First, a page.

KURT BUSCH HOPING TO CONTINUE TOP-10 STREAK AT TALLADEGA -Miller Lite Dodge Driver Says Good Finish In Aaron's 499 Could "Do The Trick" In Turning Luck Around- TALLADEGA, Ala. (April 25, 2006) -- Miller Lite Dodge driver Kurt Busch heads to...
KURT BUSCH HOPING TO CONTINUE TOP-10 STREAK AT TALLADEGA
-Miller Lite Dodge Driver Says Good Finish In Aaron's 499 Could "Do The Trick" In Turning Luck Around-
TALLADEGA, Ala. (April 25, 2006) -- Miller Lite Dodge driver Kurt Busch heads to Talladega Superspeedway for this weekend's Aaron's 499 looking for his fourth consecutive top-10 finish on the mammoth 2.66 mile track. He says that if his Roy McCauley-led Penske Racing South unit can accomplish that goal, it just could be the shot in the arm his team needs right now.
"With all the problems we've had over the last several weeks, it's really a pleasant surprise that we're not even further behind in the points than we are," said Busch, currently 17th in the NASCAR NEXTEL Cup standings and 132 points out of 10th. "We were only 63 points out of 10th and appeared to be headed in the right direction after Martinsville, but we've had the problems in the last couple of races and that momentum has stalled somewhat.
"Keeping that top-10 streak alive and getting us a great finish at Talladega could be just the thing to do the trick and get our luck turned around," said Busch, whose win at Bristol last month also rates as his lone top-10 finish for the 2006 season. "But as it always is in racing at Talladega, that may be a lot easier said than done."
Busch's career record on the circuit's largest track certainly holds much promise for his continued success. Although he is still looking for his first career Talladega Cup win, Busch has posted four top-five finishes and seven top-10s in 10 races to date. He finished third in his first career start on the track on April 22, 2001. The race also saw him lead his first lap in Cup competition.
"One of the biggest things that I'm looking forward to this weekend is attempting to pick up from where the two Penske teams left off in the Daytona 500," Busch offered. "We had a car capable of winning down in Daytona back in February before we got crashed out of the race. We ran up front all day long and stayed hooked up with the 12 car (teammate Ryan Newman) lap after lap. We got crashed and the 12 went on to finish third.
"It very well could have been a 1-2 finish for the Penske cars at Daytona if not for our misfortune," said Busch. "That's what we're hoping for at Talladega on Sunday -- having the 2 and the 12 hooked up all race long and both of us coming out of there with great finishes."
With only eight of the 26 races completed to determine who makes "The Chase" for 2006, Busch says it is way too early to be overly concerned about his position in the points.
"It's still very tight in points," Busch said. "We were knocking on the door for the top 10 just a couple of races ago, and then with two straight bad races, we're still back there in 17th. If we have a couple of good races in a row, that will put us right back in position to be steadily right there and ready for the top 10. There's a long way to go, but once you get to June and start running into the summer months at Dover, Pocono and Michigan, that's when we start worrying about where we are in the points. We still have plenty of time to go.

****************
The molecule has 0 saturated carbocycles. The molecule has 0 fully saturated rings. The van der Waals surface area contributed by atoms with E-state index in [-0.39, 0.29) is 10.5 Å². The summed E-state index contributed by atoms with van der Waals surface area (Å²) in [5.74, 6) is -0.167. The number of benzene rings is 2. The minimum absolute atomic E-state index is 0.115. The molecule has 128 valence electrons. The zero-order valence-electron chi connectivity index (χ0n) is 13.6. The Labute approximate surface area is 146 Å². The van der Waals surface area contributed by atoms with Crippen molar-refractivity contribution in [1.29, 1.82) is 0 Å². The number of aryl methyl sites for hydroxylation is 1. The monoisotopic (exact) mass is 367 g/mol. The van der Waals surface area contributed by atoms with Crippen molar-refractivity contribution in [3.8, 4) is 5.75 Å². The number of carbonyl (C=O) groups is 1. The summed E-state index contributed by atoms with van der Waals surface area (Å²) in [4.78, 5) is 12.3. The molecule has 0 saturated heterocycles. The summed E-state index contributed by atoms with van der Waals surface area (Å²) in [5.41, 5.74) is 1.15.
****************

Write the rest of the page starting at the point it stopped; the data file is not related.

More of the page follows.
"The big thing these days is to just focus on getting into the top 10," said Busch. "With the playoff system we use now, it's senseless to be concerned with how far you are behind the leader. Come September, if you're in the top 10, it all reverts to those lucky guys being back on a level playing field once again for the final 10 races."
Busch started 10th and finished seventh in last year's Aaron's 499. He backed up that strong performance with an eighth-place finish at Talladega last October.
"We escaped the two big wrecks in last year's spring race at Talladega," said Busch. "We were fortunate because we were really close to being involved. Then, in the fall race, we actually did wreck and still finished eighth. We were leading and lost a right-front tire. We got into the fourth-turn wall pretty hard and sustained some pretty heavy damage. We got the caution when we needed it most and were able to get the 'toe-out' corrected. We had to start back at the rear and kept on working on it during the cautions for the remainder of the race. Once we were able to scratch and claw our way back up in the top 10, we stayed there for the rest of the race. To look at that car after the race, you would have never thought we could have finished eighth with it, but somehow we did.
"The key to being successful at Talladega and in restrictor-plate racing in general takes a full team effort," Busch contends. "In my eyes, it's about 90 percent car and 10 percent pit strategy. You need to have the equipment capable of running up front and you must make the right calls in the pits to help keep you up there. That's how you avoid getting caught up in the big multi-car crashes and that's how you bring her home in one piece and with a great finish at the end of the day."